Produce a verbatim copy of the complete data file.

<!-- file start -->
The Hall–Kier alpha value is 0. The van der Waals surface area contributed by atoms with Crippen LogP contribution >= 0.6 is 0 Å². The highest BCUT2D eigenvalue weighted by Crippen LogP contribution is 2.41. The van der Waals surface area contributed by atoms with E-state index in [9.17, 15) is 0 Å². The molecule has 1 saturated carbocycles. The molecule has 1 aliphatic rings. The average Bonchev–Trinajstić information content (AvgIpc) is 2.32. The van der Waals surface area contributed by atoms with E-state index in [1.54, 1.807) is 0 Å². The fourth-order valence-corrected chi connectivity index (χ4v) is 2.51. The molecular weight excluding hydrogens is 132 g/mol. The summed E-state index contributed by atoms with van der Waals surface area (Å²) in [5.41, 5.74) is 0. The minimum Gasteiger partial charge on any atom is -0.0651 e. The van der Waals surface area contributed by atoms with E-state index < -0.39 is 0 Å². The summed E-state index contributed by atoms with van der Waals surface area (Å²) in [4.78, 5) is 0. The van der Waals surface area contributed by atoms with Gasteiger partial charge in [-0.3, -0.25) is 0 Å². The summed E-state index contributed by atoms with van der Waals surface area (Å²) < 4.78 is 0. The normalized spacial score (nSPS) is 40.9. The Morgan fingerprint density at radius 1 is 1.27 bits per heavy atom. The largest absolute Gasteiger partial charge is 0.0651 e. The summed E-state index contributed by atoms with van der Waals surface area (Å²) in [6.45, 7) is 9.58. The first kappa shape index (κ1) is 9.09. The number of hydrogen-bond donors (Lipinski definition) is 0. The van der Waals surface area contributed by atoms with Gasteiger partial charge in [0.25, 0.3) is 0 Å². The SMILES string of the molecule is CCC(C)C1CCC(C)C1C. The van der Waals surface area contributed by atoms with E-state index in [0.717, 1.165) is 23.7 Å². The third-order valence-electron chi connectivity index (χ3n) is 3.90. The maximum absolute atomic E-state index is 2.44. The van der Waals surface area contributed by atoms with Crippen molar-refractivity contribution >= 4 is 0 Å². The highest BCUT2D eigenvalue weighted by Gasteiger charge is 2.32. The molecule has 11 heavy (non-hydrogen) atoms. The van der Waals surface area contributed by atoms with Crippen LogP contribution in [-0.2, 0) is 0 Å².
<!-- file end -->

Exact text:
The Hall–Kier alpha value is 0. The van der Waals surface area contributed by atoms with Crippen LogP contribution >= 0.6 is 0 Å². The highest BCUT2D eigenvalue weighted by Crippen LogP contribution is 2.41. The van der Waals surface area contributed by atoms with E-state index in [9.17, 15) is 0 Å². The molecule has 1 saturated carbocycles. The molecule has 1 aliphatic rings. The average Bonchev–Trinajstić information content (AvgIpc) is 2.32. The van der Waals surface area contributed by atoms with E-state index in [1.54, 1.807) is 0 Å². The fourth-order valence-corrected chi connectivity index (χ4v) is 2.51. The molecular weight excluding hydrogens is 132 g/mol. The summed E-state index contributed by atoms with van der Waals surface area (Å²) in [5.41, 5.74) is 0. The minimum Gasteiger partial charge on any atom is -0.0651 e. The van der Waals surface area contributed by atoms with E-state index < -0.39 is 0 Å². The summed E-state index contributed by atoms with van der Waals surface area (Å²) in [4.78, 5) is 0. The van der Waals surface area contributed by atoms with Gasteiger partial charge in [-0.3, -0.25) is 0 Å². The summed E-state index contributed by atoms with van der Waals surface area (Å²) < 4.78 is 0. The normalized spacial score (nSPS) is 40.9. The Morgan fingerprint density at radius 1 is 1.27 bits per heavy atom. The largest absolute Gasteiger partial charge is 0.0651 e. The summed E-state index contributed by atoms with van der Waals surface area (Å²) in [6.45, 7) is 9.58. The first kappa shape index (κ1) is 9.09. The number of hydrogen-bond donors (Lipinski definition) is 0. The van der Waals surface area contributed by atoms with Gasteiger partial charge in [0.25, 0.3) is 0 Å². The SMILES string of the molecule is CCC(C)C1CCC(C)C1C. The van der Waals surface area contributed by atoms with E-state index in [0.717, 1.165) is 23.7 Å². The third-order valence-electron chi connectivity index (χ3n) is 3.90. The maximum absolute atomic E-state index is 2.44. The van der Waals surface area contributed by atoms with Crippen molar-refractivity contribution >= 4 is 0 Å². The highest BCUT2D eigenvalue weighted by Gasteiger charge is 2.32. The molecule has 11 heavy (non-hydrogen) atoms. The van der Waals surface area contributed by atoms with Crippen LogP contribution in [-0.2, 0) is 0 Å².